Rationalist Empiricism: A Theory of Speculative Critique (Idiom: Inventing Writing Theory) (Paperback)
Rationalist Empiricism is a study of the dialectical relation between reason and experience in ancient, modern, and contemporary philosophy, engaging as well with political theory, the science of measurement, and experimental photography. Across these fields, it shows that coordinating the discrepant claims of rationalism and empiricism is the key to reconciling the speculative and critical vocations of theory and practice.Twenty-first-century philosophy has been drawn into a false opposition between speculation and critique. Nathan Brown shows that the key to overcoming this antinomy is a re-engagement with the relation between rationalism and empiricism. If Kant's transcendental philosophy attempted to displace the opposing priorities of those orientations, any speculative critique of Kant will have to re-open and consider anew the conflict and complementarity of reason and experience. Rationalist Empiricism shows that the capacity of reason and experience to extend and yet delimit each other has always been at the core of philosophy and science. Coordinating their discrepant powers, Brown argues, is what enables speculation to move forward in concert with critique. Sweeping across ancient, modern, and contemporary philosophy, as well as political theory, science, and art, Brown engages with such major thinkers as Plato, Descartes, Hume, Hegel, Marx, Heidegger, Bachelard, Althusser, Badiou, and Meillassoux. He also shows how the concepts he develops illuminate recent projects in the science of measurement and experimental digital photography. With conceptual originality and argumentative precision, Rationalist Empiricism reconfigures the history and the future of philosophy, politics, and aesthetics.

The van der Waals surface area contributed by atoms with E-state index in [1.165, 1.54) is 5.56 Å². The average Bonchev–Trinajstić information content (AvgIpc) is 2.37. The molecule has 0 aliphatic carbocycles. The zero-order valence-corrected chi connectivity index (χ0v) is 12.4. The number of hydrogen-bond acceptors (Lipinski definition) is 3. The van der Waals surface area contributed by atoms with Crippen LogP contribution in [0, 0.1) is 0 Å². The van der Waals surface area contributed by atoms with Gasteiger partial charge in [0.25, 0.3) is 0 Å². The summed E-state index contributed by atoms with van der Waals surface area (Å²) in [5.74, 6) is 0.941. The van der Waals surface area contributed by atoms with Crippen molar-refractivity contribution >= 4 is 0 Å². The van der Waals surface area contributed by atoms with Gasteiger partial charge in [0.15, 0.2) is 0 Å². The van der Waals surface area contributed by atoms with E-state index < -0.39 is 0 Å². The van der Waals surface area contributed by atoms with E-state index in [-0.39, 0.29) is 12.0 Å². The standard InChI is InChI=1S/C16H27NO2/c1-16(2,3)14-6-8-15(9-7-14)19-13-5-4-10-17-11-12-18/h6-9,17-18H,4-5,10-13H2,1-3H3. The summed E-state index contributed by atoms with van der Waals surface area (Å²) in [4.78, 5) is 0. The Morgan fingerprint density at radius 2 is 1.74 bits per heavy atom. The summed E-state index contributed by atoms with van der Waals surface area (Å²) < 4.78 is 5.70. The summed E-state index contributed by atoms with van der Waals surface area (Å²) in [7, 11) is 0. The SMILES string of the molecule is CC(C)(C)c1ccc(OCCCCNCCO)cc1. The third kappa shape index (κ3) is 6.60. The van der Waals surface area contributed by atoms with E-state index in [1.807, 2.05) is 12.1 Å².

About the Author
Nathan Brown is Associate Professor of English and Canada Research Chair in Poetics at Concordia University, Montreal, where he directs the Centre for Expanded Poetics.